Gujarat jatra

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STAGE Bapi Bose’s “Seventeenth July” was powerful yet over the top PHEROZE L. VINCENT

Trial and terrorA scene from the play.Photo: Shanker Chakravarty
Trial and terrorA scene from the play.Photo: Shanker Chakravarty

Agrand jatra it was. A revolving art installation of a serpent hovering over a riot ravaged village greeted the audience at Shri Ram Centre, this week. Inside, a large python puppet, with its menacing forked tongue irradiated in ultraviolet light, slithered through the audience. A montage of videos of the Gujarat pogrom of 2002 played on stage, below a burnt cycle and utensils hanging from above. Director Bapi Bose makes no secret of the aim of his play “Seventeenth July”— to indict the establishment of blatant communalism.

Set in Gujarat’s Panchmahal district, the play centres on a trial of Muslim boys accused by a mob, led by members of the ruling elite, of raping two Hindu women. The play written by West Bengal’s higher education minister Bratya Basu, is inspired by Utpal Dutt’s play “Manusher Adhikare” and John Wexley’s “They Shall Not Die”.

The theme of a flawed trial works well on stage and screen. “Seventeenth July” would work better as a Bengali Jatra — a traditional outdoor play.

‘Being expressive’ is an understatement to describe the acting. The speeches of the actors, especially the ones in police roles, bordered yelling. A notable exception to this was Inspector Dinesh Thakkar (Sukhangshu Chatterjee). Sukhangshu, with a fading amoeba like tattoo peeping above his grim khaki collar, played the dispassionate cop with a thousand-mile gaze, unmoved by a riotous mob or a biased prosecutor. His diction and delivery balanced the excessively energetic performances of assistant sub-inspector Ashok Kodnani (Sandeep Kumar) and others.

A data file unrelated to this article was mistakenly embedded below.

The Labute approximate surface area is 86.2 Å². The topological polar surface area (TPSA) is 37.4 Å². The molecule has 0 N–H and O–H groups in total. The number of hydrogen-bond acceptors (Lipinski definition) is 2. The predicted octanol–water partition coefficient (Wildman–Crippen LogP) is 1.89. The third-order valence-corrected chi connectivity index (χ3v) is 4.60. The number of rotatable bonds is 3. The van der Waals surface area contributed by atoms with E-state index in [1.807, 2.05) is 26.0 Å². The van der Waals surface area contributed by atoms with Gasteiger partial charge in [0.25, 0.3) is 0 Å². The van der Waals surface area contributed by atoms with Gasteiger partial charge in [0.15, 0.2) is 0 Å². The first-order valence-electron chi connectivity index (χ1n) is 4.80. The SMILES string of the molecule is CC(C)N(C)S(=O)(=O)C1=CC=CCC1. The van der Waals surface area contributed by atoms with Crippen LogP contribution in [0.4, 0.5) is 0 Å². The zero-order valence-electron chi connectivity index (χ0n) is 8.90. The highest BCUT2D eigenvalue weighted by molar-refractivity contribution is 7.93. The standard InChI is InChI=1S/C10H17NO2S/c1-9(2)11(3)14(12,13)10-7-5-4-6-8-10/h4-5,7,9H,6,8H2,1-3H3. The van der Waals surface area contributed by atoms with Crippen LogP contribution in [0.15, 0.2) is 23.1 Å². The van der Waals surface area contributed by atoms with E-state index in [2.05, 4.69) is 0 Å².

This however doesn’t take away from the strength of the performance or its agency to make people rise against communalism. In fact, a member of the audience briefly interrupted the performance on December 3, as he was in disagreement with the depiction of communal passion.

But, in a proscenium one has an avenue to make a stronger impact by controlled outbursts of the actors’ energy. Otherwise one risks creating a barrage of dialogue and unconsciously succumbing to clichés.

Walking out in the interval, one could be forgiven for looking for a puffed rice vendor outside Kolkata’s Nandan theatre. The play was in Hindi, but with strong Bengali accent and bearing. The defence counsel — and the hero of the play — Rakesh Chatterjee (Digamber Prasad) and public prosecutor Pankaj Pareekh (Swapan Biswas) have many a courtroom duel with jibes on the communal undercurrents in Bengal.

Swapan was a lovable villain, with his springing steps and passionate interrogation of witnesses. His understated comic brilliance coupled with the cool and communal façade distracted audiences from other flaws such as muddled lines and street-play style exaggerations.

The character of the prostitute and fraudulent victim Nathi Ben, played well by Gauri Dewal, was debatable. The character was quite unreal and reflected a pseudo- patriarchal mindset. Even the other female characters were weak. What Gauri lacked in her script, she attempted to overcome with her strong performance.

But all in all, this two-hour play was unabashedly entertaining. Its colours and energy allowed a viewer to forget everything else. When the curtains fell, the atmosphere felt like the Allama Iqbal monument in Kolkata with the crowd applauding a skit under red flags hanging from amber street lights.



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